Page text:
E-Learning On The Fly - InformationWeek
IoT
IoT
Business & Finance

E-Learning On The Fly

IBM's prototype mobile systems are aimed at customers in industries such as retailing and fast food.

IBM is prototyping mobile E-learning solutions for customers in industries such as retail and fast-food restaurants that can provide on-the-fly, on-the-go training with bite-sized content for employees.

IBM officials wouldn't disclose the customers' identities. However, the prototype solutions will let employees in a retail environment, for instance, use a handheld device to wirelessly access three to five minutes worth of training about new work processes--or learn about new products being sold.

The training content might help the store employee explain to a customer the differences between two similar products, or to learn about a new sales procedure in a few minutes while the employee isn't busy helping a customer.

"In the future, learning will be more on-demand and embedded in the workflow" of processes, says Teresa Golden, VP of marketing and strategy for IBM Learning solutions. The mobile training prototypes support trends in training that IBM predicts will become more commonplace, based on findings of new "learning" research the company is unveiling next week.

"We see (training) evolving more organically in an organization," says James Sharpe, director of E-learning technologies at IBM. Employers are looking for new ways that employees can learn and gain answers to questions, either from accessing more formal training content, or collaborating with subject experts, he says.

IBM will be demonstrating these prototypes and unveiling its learning study this week at TechLearn, a learning conference in Orlando, Fla.

In its research, IBM says the lack of product knowledge among employees leads to job dissatisfaction contributing to high turnover rates in the retail industry ranging from 60% to 300%, with an average rate around 70%. However, equipping retail employees on the sales floor with handheld wireless devices from which they can access training modules and product information can help even new salespeople to more quickly get up to speed on store processes and better serve customers, says Golden.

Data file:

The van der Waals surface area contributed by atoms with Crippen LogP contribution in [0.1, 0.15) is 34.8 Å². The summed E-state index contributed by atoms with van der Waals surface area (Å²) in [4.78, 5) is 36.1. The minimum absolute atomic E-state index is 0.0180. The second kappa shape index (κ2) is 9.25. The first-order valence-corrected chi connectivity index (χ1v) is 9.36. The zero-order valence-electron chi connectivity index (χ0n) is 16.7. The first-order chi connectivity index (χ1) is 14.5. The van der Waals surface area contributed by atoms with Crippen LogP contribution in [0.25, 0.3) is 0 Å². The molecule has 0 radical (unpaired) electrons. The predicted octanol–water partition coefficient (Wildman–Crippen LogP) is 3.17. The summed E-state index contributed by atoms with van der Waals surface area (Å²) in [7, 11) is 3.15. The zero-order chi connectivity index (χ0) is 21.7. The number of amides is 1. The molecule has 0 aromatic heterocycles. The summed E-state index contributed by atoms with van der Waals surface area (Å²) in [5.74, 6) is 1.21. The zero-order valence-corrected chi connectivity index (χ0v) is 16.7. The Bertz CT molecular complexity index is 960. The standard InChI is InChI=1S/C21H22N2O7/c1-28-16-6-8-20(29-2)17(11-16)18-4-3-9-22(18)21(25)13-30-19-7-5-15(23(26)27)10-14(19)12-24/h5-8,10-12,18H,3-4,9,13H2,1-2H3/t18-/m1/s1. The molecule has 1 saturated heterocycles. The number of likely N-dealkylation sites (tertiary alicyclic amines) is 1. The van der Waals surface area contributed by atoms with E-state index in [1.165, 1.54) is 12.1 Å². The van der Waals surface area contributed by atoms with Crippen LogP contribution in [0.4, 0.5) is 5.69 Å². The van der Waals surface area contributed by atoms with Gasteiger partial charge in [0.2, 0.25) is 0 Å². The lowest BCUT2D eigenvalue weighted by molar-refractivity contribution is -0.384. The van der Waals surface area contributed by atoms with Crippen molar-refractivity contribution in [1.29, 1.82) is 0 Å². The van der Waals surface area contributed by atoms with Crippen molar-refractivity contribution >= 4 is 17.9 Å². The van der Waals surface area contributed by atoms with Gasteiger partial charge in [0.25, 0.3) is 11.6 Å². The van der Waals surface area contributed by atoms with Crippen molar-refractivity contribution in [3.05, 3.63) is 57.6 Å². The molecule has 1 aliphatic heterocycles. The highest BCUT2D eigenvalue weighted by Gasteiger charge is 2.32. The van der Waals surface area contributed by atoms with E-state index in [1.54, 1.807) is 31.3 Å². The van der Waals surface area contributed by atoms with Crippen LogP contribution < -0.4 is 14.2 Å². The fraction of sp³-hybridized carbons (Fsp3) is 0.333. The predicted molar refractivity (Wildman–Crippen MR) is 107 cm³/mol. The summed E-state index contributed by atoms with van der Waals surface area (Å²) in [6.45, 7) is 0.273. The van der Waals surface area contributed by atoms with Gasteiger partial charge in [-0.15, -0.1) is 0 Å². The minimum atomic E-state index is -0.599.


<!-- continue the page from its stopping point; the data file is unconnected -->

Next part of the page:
For fast-food restaurant environments, more traditional E-learning often isn't practical because of space constraints, lack of PCs, and busy schedules of wait staff. IBM's prototype solution for this industry includes a wireless thin client that can let workers access content in small doses before or after hours, or during times when the restaurant isn't busy, Golden says.

We welcome your comments on this topic on our social media channels, or [contact us directly] with questions about the site.
Comment  | 
Print  | 
More Insights
2018 State of the Cloud
2018 State of the Cloud
Cloud adoption is growing, but how are organizations taking advantage of it? Interop ITX and InformationWeek surveyed technology decision-makers to find out, read this report to discover what they had to say!
Commentary
The Staying Power of Legacy Systems
Mary E. Shacklett, Mary E. Shacklett,  4/15/2019
Commentary
Q&A: Red Hat's Robert Kratky Discusses Essentials of Docs
Joao-Pierre S. Ruth, Senior Writer,  4/15/2019
Commentary
How Cloud Shifts Security Balance of Power to the Good Guys
Guest Commentary, Guest Commentary,  4/11/2019
Register for InformationWeek Newsletters
Video
Current Issue
A New World of IT Management in 2019
This IT Trend Report highlights how several years of developments in technology and business strategies have led to a subsequent wave of changes in the role of an IT organization, how CIOs and other IT leaders approach management, in addition to the jobs of many IT professionals up and down the org chart.
White Papers
Slideshows
Twitter Feed
Sponsored Live Streaming Video
Everything You've Been Told About Mobility Is Wrong
Attend this video symposium with Sean Wisdom, Global Director of Mobility Solutions, and learn about how you can harness powerful new products to mobilize your business potential.
Sponsored Video
Flash Poll